Manama: Kuwait’s parliamentary elections will be held on July 27 as scheduled after the constitutional court on Tuesday rejected an urgent challenge to have them postponed or cancelled.
The case was filed by Attorney Adel Abdul Hadi who argued that the government had no constitutional right to endorse the decree calling for the elections.
According to the lawyer, the government did not include a member of the parliament as required by the law following the dissolution of the legislative house.
The Kuwaiti constitution stipulates the selection of an MP as a minister and Dhikra Al Rasheed, who was elected to the parliament on December 1, was subsequently chosen as the minister of labour and social affairs.
But, the lawyer argued, following the ruling of the Constitutional Court in June to dissolve the parliament, Dhikra lost her status as lawmaker and consequently as a minister, rendering the government invalid and unable to endorse decrees.
The lawyer said that the parliamentary elections could not be held.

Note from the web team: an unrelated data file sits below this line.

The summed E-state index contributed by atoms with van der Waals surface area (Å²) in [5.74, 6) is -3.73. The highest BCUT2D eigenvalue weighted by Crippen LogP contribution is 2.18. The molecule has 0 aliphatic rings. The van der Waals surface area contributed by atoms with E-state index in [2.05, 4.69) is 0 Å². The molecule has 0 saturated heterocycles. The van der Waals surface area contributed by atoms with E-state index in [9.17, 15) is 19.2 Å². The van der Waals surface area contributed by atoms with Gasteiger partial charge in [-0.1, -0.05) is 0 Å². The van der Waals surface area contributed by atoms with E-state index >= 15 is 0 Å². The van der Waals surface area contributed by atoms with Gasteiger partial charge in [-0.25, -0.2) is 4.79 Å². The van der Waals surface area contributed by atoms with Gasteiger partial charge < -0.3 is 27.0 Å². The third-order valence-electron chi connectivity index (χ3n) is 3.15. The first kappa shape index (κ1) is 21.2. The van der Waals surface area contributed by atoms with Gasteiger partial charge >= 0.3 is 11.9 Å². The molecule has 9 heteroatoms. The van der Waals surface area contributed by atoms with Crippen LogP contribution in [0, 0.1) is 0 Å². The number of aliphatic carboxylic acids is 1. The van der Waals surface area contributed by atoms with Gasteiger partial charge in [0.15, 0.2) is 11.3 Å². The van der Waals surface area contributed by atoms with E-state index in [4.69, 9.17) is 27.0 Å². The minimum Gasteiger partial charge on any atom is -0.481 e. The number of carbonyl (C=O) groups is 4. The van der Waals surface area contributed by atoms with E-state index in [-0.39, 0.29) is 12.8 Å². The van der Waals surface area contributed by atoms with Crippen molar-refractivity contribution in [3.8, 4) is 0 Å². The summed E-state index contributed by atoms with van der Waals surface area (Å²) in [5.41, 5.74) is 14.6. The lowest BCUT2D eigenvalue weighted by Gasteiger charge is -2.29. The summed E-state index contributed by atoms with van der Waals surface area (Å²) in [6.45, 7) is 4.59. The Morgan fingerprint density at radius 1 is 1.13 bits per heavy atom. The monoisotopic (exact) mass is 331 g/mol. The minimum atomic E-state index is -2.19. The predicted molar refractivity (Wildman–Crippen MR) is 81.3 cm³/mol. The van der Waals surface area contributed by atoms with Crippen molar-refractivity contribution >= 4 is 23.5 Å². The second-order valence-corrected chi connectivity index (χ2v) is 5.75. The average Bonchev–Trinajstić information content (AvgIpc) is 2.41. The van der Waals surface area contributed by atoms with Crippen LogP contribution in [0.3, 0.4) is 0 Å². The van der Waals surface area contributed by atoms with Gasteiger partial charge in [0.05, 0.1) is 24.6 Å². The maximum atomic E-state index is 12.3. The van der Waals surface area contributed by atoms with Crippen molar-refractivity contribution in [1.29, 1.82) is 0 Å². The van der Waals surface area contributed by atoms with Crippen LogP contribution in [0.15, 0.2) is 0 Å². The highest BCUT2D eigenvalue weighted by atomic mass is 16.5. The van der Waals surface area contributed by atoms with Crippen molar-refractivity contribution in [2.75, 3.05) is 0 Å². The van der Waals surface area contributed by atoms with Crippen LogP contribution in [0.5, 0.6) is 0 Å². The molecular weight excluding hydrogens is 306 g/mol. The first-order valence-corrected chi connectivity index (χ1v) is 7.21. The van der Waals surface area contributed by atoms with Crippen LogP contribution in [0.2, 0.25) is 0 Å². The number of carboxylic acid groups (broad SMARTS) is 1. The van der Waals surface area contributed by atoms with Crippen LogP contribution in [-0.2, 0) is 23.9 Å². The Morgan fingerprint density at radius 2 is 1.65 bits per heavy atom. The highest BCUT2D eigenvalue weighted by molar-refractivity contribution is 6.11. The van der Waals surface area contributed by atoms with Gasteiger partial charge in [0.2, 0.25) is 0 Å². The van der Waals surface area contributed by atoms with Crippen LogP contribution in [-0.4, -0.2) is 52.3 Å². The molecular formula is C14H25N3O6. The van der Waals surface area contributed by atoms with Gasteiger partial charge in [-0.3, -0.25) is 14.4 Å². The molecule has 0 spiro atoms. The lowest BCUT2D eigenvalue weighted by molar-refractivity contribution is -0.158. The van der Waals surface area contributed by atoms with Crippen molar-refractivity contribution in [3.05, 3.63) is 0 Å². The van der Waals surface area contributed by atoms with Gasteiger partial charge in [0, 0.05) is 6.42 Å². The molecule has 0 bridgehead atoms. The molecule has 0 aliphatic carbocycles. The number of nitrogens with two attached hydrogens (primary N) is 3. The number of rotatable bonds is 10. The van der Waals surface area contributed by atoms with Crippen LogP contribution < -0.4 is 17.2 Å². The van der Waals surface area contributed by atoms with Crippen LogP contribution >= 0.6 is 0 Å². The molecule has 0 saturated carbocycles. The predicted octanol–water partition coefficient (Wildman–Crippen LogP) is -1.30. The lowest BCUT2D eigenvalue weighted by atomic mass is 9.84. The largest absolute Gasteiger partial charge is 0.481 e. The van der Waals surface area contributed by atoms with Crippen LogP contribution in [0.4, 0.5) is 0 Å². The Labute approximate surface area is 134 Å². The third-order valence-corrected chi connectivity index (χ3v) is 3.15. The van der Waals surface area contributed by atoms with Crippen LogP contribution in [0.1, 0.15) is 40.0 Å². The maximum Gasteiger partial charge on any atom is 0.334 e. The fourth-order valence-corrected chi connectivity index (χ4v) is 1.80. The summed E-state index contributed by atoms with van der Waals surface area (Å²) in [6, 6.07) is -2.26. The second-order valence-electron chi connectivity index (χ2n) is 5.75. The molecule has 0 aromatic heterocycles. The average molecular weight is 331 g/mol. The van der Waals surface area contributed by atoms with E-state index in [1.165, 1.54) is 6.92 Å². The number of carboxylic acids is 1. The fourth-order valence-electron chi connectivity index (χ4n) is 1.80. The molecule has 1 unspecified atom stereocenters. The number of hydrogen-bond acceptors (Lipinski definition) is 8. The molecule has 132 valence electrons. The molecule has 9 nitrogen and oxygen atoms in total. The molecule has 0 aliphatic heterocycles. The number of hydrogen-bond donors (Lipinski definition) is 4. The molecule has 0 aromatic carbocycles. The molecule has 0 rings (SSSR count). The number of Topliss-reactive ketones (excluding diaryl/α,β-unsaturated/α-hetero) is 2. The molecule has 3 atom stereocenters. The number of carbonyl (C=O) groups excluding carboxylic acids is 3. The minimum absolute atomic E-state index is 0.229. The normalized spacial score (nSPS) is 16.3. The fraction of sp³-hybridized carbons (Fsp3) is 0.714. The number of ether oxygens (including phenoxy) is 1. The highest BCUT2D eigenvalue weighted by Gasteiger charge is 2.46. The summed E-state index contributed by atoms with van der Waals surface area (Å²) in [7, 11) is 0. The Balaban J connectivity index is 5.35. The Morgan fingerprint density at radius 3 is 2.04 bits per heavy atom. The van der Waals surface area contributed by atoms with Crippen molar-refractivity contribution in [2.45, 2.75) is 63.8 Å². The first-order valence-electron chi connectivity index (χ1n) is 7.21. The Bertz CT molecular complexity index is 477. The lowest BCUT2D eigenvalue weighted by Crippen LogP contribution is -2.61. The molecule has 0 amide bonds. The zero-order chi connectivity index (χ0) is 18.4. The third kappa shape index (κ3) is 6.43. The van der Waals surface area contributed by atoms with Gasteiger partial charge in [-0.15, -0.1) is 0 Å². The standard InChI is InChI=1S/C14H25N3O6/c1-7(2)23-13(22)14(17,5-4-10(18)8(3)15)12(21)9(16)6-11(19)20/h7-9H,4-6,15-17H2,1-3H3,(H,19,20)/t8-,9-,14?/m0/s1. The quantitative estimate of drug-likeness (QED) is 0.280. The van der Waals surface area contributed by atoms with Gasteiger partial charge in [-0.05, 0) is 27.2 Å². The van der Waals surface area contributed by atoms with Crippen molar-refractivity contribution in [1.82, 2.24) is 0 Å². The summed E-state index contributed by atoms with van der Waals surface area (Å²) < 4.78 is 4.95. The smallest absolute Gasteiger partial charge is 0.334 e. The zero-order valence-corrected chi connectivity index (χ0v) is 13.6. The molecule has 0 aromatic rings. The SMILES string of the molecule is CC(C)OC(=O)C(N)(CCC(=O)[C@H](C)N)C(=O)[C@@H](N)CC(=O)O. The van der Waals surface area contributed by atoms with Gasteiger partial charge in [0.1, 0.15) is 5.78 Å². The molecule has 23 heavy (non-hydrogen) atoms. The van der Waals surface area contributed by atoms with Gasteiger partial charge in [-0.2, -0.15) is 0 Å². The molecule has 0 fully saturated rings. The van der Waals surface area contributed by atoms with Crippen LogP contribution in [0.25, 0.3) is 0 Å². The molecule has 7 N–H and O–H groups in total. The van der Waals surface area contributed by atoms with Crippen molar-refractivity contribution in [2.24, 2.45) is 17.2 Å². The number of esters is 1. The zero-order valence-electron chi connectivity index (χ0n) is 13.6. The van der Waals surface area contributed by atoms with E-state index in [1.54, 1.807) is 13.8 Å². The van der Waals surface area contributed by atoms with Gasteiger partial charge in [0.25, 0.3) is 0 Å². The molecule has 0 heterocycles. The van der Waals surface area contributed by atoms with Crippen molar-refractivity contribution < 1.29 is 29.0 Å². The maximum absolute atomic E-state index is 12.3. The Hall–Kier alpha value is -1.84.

Four cases had been filed to have the elections put off or cancelled, but they all failed after the administrative court said that it had no prerogatives to look into them.
In one case, a lawyer said that the residents of a new residential area were deprived of exercising their political rights after they realised that they were not officially registered in any of the five electoral constituencies of the country.
According to the latest figures, more than 300 candidates will be vying for the 50 seats in the oldest parliament in the Gulf Cooperation Council (GCC) states.
Candidates who have been told they could not run for diverse reasons are still hopeful that the legal process they have engaged will help them have their names cleared.